Born in August 1888, Harvey had raced at Henley for Trinity College Oxford in the Wyfold and Visitors in 1908 and in both the Ladies Plate and Thames Cup in 1909.  (Doubling-up was commonplace at Edwardian Henley.) He had also trialed for the Oxford Blue Boat in 1909.

Somers-Smith won the Ladies Plate with Eton in 1905 and competed again as Captain of Boats in 1906.  He stroked and steered Magdalen College Oxford to victory in both the Wyfold and Visitors in 1907 and then the Stewards and Visitors in 1908.

As well as trialling for the Oxford Blue Boat in both 1907 and 1908, he reached the semi-final of the Grand in 1908, losing to Gent. He went on to win gold at the Olympic Regatta of the 1908 London Games – also held at Henley – where he stroked his Magdalen coxless four to victories over Canada in a heat and Leander in the final.

He had been awarded the Military Cross for gallantry at the 2nd Battle of Ypres (22 April – 25 May 1915).  His elder brother Richard, a double rowing blue for Oxford, had been killed at Hooge in the Ypres Salient on 30 June 1915 – a year and a day before the start of the Somme offensive.

The two Captains were among 2,026 who paid the ultimate price at Gommecourt.  Like so many thousands of those who fell on the Western Front, they have no known graves. By coincidence, their names are adjacent to each other on the Thiepval Memorial.

The second overseas club referenced in the list is erroneously named as New South Wales. K. Heritage had been a member of the winning Sydney R.C. Grand crew of 1912 which went on to represent Australia at the Stockholm Olympics.  As a Captain in the Australian Infantry, he was awarded the M.C. He fell on the 26th day of the Somme Campaign and is buried at Pozieres British Cemetery at Ovillers La Boisselle.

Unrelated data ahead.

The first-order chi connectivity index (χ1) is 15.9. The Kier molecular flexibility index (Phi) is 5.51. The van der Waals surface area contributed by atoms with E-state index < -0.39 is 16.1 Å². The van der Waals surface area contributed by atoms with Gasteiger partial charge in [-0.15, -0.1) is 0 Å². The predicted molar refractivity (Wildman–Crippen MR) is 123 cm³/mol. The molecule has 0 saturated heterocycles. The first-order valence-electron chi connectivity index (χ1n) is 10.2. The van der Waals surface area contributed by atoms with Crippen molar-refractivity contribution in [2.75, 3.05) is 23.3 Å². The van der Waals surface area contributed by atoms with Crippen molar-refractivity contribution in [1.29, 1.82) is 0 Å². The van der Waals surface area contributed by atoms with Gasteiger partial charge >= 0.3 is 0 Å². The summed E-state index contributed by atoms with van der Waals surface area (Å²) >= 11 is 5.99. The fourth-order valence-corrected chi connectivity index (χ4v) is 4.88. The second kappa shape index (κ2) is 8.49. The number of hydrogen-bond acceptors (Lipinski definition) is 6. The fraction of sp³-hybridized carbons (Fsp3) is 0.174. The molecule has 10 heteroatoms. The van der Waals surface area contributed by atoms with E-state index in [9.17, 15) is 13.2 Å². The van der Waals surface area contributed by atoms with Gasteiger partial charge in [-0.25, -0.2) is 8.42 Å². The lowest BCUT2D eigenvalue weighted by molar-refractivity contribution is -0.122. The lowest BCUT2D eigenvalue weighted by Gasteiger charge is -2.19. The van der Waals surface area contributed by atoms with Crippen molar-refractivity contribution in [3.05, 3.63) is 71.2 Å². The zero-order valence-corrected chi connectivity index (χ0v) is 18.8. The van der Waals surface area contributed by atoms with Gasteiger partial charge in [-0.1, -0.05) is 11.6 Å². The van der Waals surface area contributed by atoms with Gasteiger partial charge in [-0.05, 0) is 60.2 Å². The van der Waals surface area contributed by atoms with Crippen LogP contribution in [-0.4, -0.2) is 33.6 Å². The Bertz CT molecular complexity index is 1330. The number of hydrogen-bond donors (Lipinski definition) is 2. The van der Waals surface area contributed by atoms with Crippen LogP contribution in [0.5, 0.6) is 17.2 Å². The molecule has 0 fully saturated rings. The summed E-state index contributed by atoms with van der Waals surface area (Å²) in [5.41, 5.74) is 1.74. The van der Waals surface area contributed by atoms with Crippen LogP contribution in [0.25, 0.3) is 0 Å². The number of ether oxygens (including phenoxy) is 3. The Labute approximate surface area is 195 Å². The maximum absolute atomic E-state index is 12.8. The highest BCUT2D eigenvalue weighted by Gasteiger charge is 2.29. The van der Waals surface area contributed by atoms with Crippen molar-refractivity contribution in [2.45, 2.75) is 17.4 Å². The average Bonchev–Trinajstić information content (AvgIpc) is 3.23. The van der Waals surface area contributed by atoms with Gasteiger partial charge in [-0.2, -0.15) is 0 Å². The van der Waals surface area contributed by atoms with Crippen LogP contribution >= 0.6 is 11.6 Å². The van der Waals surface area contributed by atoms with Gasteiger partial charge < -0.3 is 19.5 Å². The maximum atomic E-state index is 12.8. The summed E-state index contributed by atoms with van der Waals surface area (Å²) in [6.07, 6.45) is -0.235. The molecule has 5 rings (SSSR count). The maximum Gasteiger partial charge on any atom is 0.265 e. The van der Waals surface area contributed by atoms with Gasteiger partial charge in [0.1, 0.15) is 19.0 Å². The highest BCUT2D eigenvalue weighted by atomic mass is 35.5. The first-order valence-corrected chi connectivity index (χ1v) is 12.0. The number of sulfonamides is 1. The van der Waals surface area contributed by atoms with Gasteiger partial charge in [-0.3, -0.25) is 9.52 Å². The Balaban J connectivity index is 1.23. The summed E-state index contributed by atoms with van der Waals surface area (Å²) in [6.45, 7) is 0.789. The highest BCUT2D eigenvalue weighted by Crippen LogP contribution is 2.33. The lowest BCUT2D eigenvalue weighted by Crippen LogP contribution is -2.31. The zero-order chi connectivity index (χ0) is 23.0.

Post Script

Nine of the 273 listed succumbed to injuries between the armistice of 11 November 1918 and the publication of the book in mid 1919.  Even while writing the introduction in 1919, the author warned that the list was “subject to revision.”

One of these was W.A.L. Fletcher, DSO, Chairman of the Regatta Committee and Umpire. As an oarsman in the late 1880s and early 1890s, he won four Boat Races with Oxford, two Ladies Plates, and the Thames Cup.  He raced three times for the Grand.

Another Henley official who did not survive the war was W.F.C. Holland, a committee member and judge. Rowing at bow behind Fletcher at stroke in the 1890 Oxford crew, his rowing honours included three Boat Race victories in four appearances, three wins in the Grand and one in the Ladies.

 

Mainzer Ruder-Verein von 1878

In his introduction to the records relating to Henley 1914, Cook wrote, “This Regatta had begun before the murdered Archduke Francis Ferdinand was buried; but the shadow of coming catastrophe was not seen upon the famous racecourse, and we all went home after the meeting without the slightest premonition that it would be some five years before we met again, or that – in the dreadful interval of the coming warfare – so many who were competing in the races of 1914 would be lost to us forever.  In one contest that fateful summer there was, as we look back on it, a very singular prognostication of the results to be shown in 1918.” He was referring to the race in the Grand between Jesus College Cambridge and the German club Mainzer Ruder-Verein von 1878.